CNBC Real Estate Reporter
I want to talk about second homes, second homes with wheels. The RV industry would have you believe that a motor home or “fifth wheel” trailer is superior to your basic beach house, by virtue of the fact that it can go anywhere. It’s an enticing branding strategy, I’ll give you that, but does it make real economic sense?
“The real exciting part that most people don't realize with an RV, you're going to probably borrow money to pay for it and that is all tax-deductible just like a second home -- it qualifies as a second home. So that helps offset what you might lose in depreciation -- and that depends on how fast your turn it over, of course,” says Richard Coon, President of the Recreational Vehicle Industry Association.
The idea and the practice in the RV set is to trade up, the faster the better. That is fuelling an industry that has grown 58% in the last quarter-century, to $14 billion annually. Eight million American households now own at least one RV -- that’s one in 12 vehicle-owning households.
I met up with Mr. Coon at the Florida RV show in Tampa. I, along with 45,000 others, was checking out the latest and greatest in the industry. From $5000 “camper trailers” to $800,000 luxury motor homes, I saw granite kitchens, self-lowering plasmas, king-sized beds and royalty-worthy commodes. The salesmen touted hardwood floors, on-board garages, fireplaces! They may as well have been real estate agents.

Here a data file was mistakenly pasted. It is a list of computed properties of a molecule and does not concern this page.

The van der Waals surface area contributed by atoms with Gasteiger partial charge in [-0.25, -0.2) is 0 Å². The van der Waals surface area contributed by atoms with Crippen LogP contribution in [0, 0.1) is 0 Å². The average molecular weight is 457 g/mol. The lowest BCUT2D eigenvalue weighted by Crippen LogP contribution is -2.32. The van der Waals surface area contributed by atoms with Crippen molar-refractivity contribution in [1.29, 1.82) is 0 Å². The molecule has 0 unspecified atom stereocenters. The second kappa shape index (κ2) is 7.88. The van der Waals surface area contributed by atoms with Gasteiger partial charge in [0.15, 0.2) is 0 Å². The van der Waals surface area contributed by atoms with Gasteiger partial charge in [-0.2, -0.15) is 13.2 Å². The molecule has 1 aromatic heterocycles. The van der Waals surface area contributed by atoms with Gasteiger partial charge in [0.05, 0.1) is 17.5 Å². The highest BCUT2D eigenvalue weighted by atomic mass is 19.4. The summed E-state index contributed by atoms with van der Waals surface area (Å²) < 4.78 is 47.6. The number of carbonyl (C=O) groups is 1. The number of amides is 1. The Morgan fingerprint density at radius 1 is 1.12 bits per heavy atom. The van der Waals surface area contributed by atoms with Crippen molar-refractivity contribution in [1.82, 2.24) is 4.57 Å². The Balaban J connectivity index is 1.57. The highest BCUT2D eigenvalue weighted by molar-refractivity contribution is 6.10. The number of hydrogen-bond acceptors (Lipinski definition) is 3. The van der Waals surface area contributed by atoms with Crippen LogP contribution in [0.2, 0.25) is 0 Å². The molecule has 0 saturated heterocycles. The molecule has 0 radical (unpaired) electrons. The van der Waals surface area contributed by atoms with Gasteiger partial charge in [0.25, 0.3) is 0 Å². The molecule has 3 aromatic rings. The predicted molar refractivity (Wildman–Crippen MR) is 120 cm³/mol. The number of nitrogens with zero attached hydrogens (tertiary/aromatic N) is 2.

While Baby Boomers are the so-called “sweet spot” of the industry, the under-35 set is the fastest growing demographic for RVs. That means hard work for the manufacturers, who have to entice the young and coddle the more “mature” at the same time.
“Baby Boomers are much more demanding, we see that in every kind of consumer product, and it's not OK to build it like we built it in the past. You have to be more innovative with the features, the benefits that you offer the consumer, and you have to meet an increasingly high quality standard,” said Dickey Riegel, Group President of Thor Industries Inc., which makes the popular Airstream, among others.
I have to say: he’s right. I’ve never actually considered a motor home or a trailer (I grew up in Manhattan), but the neon-interior Airstream “Bambi” was just adorable enough to make me take a second look (my Jewish mother is having a migraine as we speak). For a second, I pictured myself parked at the edge of the Rockies at sunset, sipping a pink Cosmo to match the backlit pink cabinets of my mod little pod.
But then I thought about a house at the beach, appreciating wildly as I drank that same Cosmo. I guess I’m just a pragmatist, a real estate girl at heart -- the kind of real estate that doesn’t move.
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